Instagram uses a lot of RabbitMQ, many more companies do. There are many use cases cited on the Pivotal blog, but I don’t want to get “commercial” in this forum.

                                                    1. 1

                                                      It’s worth pointing out that “having a single point of failure” has nothing to do with RabbitMQ or any other software tech for that matter, it’s about how whoever setup that architecture decided to go about each software component.

                                                    1. 2

                                                      Stuff like this makes me really unhappy:

                                                      1.1 + 1.01

                                                      2.1100000000000003

                                                      Especially when I want some kind of versatile way to display that information according to units. Money, uptime, etc.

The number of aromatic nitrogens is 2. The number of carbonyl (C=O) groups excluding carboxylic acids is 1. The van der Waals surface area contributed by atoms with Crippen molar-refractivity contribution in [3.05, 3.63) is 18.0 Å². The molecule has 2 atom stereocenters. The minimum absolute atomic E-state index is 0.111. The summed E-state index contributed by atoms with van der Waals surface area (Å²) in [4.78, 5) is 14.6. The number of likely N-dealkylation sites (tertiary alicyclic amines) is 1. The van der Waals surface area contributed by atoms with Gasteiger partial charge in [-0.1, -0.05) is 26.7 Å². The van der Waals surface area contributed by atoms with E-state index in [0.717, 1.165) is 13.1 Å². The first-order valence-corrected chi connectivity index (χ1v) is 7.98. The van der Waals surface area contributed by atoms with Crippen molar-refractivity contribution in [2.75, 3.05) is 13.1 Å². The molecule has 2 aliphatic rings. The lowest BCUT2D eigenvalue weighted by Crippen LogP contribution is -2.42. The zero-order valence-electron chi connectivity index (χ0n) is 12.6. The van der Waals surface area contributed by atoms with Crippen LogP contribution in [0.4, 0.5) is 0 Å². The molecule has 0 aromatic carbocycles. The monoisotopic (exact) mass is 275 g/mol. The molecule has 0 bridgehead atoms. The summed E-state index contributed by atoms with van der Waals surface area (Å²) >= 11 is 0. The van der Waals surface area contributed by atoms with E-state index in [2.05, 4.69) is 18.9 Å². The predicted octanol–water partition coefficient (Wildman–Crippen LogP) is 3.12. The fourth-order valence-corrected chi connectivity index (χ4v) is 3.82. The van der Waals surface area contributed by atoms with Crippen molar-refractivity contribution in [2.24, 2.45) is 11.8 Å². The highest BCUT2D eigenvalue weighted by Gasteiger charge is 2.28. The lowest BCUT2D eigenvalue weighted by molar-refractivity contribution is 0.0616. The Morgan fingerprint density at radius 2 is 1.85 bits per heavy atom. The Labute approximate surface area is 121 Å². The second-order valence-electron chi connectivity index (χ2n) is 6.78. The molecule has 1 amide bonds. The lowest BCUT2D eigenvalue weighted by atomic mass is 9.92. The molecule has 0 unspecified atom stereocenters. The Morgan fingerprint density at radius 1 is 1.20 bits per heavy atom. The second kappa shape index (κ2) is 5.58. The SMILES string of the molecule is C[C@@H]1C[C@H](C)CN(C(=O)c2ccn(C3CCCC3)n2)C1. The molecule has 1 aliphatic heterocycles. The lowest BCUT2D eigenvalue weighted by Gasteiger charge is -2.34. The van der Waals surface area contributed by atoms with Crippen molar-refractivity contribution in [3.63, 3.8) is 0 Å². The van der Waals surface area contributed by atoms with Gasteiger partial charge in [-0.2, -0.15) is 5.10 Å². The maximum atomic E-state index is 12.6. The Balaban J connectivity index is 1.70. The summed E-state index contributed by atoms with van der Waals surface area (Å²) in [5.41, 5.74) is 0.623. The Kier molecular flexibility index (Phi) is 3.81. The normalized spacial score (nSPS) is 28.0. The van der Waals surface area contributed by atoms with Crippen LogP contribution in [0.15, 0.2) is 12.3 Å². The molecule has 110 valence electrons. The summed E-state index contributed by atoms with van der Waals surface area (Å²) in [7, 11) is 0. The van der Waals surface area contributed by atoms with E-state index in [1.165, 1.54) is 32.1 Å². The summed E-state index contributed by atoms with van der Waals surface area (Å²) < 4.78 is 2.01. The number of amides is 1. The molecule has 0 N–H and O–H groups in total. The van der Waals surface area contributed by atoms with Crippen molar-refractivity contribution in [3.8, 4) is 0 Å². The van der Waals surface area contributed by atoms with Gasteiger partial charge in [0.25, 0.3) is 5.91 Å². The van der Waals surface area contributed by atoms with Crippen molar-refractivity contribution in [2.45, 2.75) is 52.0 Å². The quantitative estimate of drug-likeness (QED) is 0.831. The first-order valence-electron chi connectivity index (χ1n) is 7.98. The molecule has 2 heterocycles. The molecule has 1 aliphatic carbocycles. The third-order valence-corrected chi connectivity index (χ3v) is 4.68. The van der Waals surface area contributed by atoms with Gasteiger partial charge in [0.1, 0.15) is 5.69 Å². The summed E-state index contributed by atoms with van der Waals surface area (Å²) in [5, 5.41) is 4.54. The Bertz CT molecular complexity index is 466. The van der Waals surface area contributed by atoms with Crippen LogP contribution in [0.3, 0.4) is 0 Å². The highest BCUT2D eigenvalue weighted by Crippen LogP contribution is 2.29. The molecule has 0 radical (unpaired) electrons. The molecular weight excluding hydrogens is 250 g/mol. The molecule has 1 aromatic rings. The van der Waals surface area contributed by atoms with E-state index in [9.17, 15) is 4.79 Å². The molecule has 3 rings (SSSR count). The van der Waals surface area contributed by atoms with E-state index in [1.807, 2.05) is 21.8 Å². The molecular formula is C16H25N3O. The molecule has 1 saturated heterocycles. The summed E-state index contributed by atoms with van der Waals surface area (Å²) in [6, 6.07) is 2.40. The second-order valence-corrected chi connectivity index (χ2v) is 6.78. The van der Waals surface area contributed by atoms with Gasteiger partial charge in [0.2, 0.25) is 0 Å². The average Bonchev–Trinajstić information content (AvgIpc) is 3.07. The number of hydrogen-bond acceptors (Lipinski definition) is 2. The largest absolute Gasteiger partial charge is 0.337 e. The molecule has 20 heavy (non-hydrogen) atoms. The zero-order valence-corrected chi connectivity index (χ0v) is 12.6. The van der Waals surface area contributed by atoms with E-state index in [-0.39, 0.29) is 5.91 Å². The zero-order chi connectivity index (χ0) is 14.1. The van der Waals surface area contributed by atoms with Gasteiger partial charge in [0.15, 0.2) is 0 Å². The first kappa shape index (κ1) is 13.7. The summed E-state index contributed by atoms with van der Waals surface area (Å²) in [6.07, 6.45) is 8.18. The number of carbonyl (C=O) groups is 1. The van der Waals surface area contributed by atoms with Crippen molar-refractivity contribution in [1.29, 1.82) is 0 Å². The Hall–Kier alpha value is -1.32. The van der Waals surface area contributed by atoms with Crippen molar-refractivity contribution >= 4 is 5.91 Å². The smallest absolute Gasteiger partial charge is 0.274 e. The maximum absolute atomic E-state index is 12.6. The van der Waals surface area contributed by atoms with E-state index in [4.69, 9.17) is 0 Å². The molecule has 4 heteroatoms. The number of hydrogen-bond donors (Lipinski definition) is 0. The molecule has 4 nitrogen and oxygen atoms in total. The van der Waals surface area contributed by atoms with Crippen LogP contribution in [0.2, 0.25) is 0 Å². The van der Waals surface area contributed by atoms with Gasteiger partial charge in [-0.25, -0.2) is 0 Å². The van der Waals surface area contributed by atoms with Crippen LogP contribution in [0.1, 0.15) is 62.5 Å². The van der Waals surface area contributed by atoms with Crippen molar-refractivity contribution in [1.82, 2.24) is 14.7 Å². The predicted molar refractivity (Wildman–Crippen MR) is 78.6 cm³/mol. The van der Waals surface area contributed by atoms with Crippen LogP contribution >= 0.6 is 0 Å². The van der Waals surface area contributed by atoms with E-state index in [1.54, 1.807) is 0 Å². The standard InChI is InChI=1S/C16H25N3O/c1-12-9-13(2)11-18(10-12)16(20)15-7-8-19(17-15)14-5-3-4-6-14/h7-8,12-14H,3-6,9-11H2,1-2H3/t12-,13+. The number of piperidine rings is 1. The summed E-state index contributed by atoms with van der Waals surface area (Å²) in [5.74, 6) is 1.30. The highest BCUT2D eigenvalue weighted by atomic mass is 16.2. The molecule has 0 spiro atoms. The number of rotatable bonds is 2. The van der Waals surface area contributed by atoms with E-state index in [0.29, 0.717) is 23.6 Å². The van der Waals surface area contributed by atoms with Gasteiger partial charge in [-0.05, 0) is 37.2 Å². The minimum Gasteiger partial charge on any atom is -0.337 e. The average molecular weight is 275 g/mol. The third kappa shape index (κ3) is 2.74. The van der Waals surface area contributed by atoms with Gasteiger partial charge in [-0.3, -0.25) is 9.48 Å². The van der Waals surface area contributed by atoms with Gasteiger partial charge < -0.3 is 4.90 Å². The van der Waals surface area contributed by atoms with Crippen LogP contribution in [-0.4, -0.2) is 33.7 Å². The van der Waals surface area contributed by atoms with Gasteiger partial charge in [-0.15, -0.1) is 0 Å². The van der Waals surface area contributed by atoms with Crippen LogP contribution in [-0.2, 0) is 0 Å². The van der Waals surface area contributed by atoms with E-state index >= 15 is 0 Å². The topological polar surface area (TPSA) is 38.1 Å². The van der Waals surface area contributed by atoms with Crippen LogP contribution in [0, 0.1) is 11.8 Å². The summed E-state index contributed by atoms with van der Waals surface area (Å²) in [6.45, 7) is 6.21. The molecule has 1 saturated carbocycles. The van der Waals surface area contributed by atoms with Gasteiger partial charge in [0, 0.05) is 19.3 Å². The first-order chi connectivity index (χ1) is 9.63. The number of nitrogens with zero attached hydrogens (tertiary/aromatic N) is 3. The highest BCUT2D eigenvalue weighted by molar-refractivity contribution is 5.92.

1. 6

                                                        Always work in cents, seconds, etc. Units small enough to not need further division.

                                                        1. 3

                                                          Isn’t the issue that all numbers in javascript are floats? As soon as you use division, you may have a problem even if you’re trying to keep everything in ints.

                                                          1. 3

                                                            If you divide integers without thinking, you won’t get good results either. 3 / 2 == 1.

                                                            Real world quantities are rarely infinitely divisible. You always have to think about the remainder and where it goes, regardless of the representation your computer uses to perform the calculation.

                                                            Trivial example: 3 roommates split the $1000 rent. If they each pay $333.33, they’ll come up a penny short. Whatever process the roommates use to decide who pays the extra penny, you have to add that code to your rent splitting computer program. It’s not going to happen by magic.